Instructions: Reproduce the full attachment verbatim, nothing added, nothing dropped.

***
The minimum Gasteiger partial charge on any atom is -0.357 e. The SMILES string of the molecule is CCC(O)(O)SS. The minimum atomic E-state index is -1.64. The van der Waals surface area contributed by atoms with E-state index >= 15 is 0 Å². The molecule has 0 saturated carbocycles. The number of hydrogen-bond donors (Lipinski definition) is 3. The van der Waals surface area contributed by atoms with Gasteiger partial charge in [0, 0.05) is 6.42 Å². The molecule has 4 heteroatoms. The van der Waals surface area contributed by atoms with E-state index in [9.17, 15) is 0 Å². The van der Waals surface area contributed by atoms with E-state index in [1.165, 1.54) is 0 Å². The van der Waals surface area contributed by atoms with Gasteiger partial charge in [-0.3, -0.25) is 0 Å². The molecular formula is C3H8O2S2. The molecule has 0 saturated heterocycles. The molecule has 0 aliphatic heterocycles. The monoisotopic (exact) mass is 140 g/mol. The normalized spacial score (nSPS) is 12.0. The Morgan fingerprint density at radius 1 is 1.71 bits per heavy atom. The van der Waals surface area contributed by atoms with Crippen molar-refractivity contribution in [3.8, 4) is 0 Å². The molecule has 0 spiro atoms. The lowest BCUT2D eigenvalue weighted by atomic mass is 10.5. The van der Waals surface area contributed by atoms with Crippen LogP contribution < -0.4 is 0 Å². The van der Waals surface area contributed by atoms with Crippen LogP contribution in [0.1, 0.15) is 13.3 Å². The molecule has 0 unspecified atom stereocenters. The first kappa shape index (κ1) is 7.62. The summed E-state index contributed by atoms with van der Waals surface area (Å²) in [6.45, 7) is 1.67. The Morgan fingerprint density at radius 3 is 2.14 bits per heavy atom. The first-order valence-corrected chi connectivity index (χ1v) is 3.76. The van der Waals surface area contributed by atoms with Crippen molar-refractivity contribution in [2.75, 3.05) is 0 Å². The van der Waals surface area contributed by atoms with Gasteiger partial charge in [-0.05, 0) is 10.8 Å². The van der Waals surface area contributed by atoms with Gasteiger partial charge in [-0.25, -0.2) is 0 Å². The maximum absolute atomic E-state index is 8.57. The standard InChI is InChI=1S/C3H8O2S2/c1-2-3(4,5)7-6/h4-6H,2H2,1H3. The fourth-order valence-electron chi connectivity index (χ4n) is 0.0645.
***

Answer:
The minimum Gasteiger partial charge on any atom is -0.357 e. The SMILES string of the molecule is CCC(O)(O)SS. The minimum atomic E-state index is -1.64. The van der Waals surface area contributed by atoms with E-state index >= 15 is 0 Å². The molecule has 0 saturated carbocycles. The number of hydrogen-bond donors (Lipinski definition) is 3. The van der Waals surface area contributed by atoms with Gasteiger partial charge in [0, 0.05) is 6.42 Å². The molecule has 4 heteroatoms. The van der Waals surface area contributed by atoms with E-state index in [9.17, 15) is 0 Å². The van der Waals surface area contributed by atoms with E-state index in [1.165, 1.54) is 0 Å². The van der Waals surface area contributed by atoms with Gasteiger partial charge in [-0.3, -0.25) is 0 Å². The molecular formula is C3H8O2S2. The molecule has 0 saturated heterocycles. The molecule has 0 aliphatic heterocycles. The monoisotopic (exact) mass is 140 g/mol. The normalized spacial score (nSPS) is 12.0. The Morgan fingerprint density at radius 1 is 1.71 bits per heavy atom. The van der Waals surface area contributed by atoms with Crippen molar-refractivity contribution in [3.8, 4) is 0 Å². The molecule has 0 spiro atoms. The lowest BCUT2D eigenvalue weighted by atomic mass is 10.5. The van der Waals surface area contributed by atoms with Crippen LogP contribution < -0.4 is 0 Å². The van der Waals surface area contributed by atoms with Crippen LogP contribution in [0.1, 0.15) is 13.3 Å². The molecule has 0 unspecified atom stereocenters. The first kappa shape index (κ1) is 7.62. The summed E-state index contributed by atoms with van der Waals surface area (Å²) in [6.45, 7) is 1.67. The Morgan fingerprint density at radius 3 is 2.14 bits per heavy atom. The first-order valence-corrected chi connectivity index (χ1v) is 3.76. The van der Waals surface area contributed by atoms with Crippen molar-refractivity contribution in [2.75, 3.05) is 0 Å². The van der Waals surface area contributed by atoms with Gasteiger partial charge in [-0.05, 0) is 10.8 Å². The van der Waals surface area contributed by atoms with Gasteiger partial charge in [-0.25, -0.2) is 0 Å². The maximum absolute atomic E-state index is 8.57. The standard InChI is InChI=1S/C3H8O2S2/c1-2-3(4,5)7-6/h4-6H,2H2,1H3. The fourth-order valence-electron chi connectivity index (χ4n) is 0.0645.